Hi-tech versus fraudsters? Think again. And don't expect biometrics to save you

Tuesday 29 October 2019 10:03 CET | Editor: Simona Negru | Interview

Uri Arad, Identiq: ‘In the online criminal world there’s a level of creativity, innovation, and technological development that rivals anything we see in hi-tech’

Can you please provide us with some details related to your expertise/background and how did all this experience led you to co-found Identiq? 

Before founding Identiq, I was Head of Analytics and Research at PayPal's risk department. It was a fascinating job – PayPal has some exceptional, innovative thinkers, and a huge user base and data set to explore. They’re also a natural magnet for fraudsters, for obvious reasons. For me, that was an ideal combination. There were always new things to research. New innovations on the prevention side kept appearing as the ongoing arms race between fraudsters and fraud prevention professionals heated up.

The trend I noticed consistently was that fraudsters became better and better at appearing with a ‘clean slate’, which makes it extremely difficult to distinguish between a fraudster and a legitimate new user. When Itay (my co-founder and our CEO) approached me about creating a way for people to collaborate without exposing data – a new standard and realm of possibility for privacy, if you like – I suddenly saw how this could solve the problem I’d been struggling with for so long.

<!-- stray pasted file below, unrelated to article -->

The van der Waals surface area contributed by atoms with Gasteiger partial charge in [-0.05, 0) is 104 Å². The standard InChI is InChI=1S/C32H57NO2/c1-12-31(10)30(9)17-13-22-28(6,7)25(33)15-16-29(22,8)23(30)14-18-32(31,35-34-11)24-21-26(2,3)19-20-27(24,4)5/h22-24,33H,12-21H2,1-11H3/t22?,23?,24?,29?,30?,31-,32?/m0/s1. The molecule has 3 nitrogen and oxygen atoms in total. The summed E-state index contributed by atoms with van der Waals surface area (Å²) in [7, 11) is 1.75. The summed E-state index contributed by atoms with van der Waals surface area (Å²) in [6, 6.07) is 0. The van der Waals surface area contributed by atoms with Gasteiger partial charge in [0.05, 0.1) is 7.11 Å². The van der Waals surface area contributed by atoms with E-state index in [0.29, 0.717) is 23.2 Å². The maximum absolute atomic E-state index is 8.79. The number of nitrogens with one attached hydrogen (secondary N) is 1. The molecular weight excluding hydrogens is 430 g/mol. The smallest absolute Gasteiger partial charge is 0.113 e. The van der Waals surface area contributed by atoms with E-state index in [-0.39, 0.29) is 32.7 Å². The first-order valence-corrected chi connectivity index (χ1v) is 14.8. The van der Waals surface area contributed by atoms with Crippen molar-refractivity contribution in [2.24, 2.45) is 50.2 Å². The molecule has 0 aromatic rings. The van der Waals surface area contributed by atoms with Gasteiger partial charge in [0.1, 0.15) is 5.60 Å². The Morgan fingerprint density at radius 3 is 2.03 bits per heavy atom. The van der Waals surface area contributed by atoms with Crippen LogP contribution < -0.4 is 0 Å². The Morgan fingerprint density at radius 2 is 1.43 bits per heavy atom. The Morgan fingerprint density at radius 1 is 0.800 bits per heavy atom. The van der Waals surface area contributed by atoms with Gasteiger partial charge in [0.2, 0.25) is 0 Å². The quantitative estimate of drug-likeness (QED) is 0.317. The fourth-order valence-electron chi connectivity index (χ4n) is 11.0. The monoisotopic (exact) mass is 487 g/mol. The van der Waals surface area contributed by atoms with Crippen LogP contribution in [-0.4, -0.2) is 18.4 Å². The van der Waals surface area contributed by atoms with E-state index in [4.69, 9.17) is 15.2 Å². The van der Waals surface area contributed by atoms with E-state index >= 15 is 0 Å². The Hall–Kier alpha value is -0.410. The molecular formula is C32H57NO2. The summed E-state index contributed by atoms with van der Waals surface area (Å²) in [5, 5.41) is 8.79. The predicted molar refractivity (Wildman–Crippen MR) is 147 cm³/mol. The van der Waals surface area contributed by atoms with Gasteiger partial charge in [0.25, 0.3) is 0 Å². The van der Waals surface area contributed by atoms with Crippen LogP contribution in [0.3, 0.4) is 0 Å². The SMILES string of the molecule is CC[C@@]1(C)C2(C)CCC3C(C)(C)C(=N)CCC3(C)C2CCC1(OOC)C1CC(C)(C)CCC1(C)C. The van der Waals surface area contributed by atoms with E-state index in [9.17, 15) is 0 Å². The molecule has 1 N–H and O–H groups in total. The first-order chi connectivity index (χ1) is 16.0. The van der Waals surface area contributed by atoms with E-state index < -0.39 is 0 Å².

Companies weren’t willing to share information about their users, and quite rightly so. But what if they could collaborate without sharing? Then a new user wouldn’t be really new – they’d be known and trusted by other network members. Real users have real histories, even if they don’t have history with you. My ‘new user problem’ would evaporate; and of course it wasn’t just my problem – it’s a problem all fraud prevention teams face. That was the idea that grabbed me and pulled me into founding Identiq.

Working on the technology made it even more exciting: we realised that the same solution has additional important applications beyond identity validation at signup. For example, companies could start validating credit card and bank account ownership, knowing trusted shipping addresses, and providing seamless account recovery.

In which way is Identiq‘s approach innovative and unique?

Identiq’s approach is so innovative and unique that initially I was suspicious. I thought it sounded ‘too good to be true’. Literally no one else offers a privacy-preserving peer-to-peer way to verify users, and yet that’s something that companies are ready and willing to work together to achieve. 

I consulted with cryptographic experts and academics, and encryption experts I know whose experience comes from military intelligence and technology. I checked everything multiple times. Eventually even I was convinced. It was for real. Our cryptographic protocols and multi-party computation techniques really do enable us to fill this already pressing and continually growing need.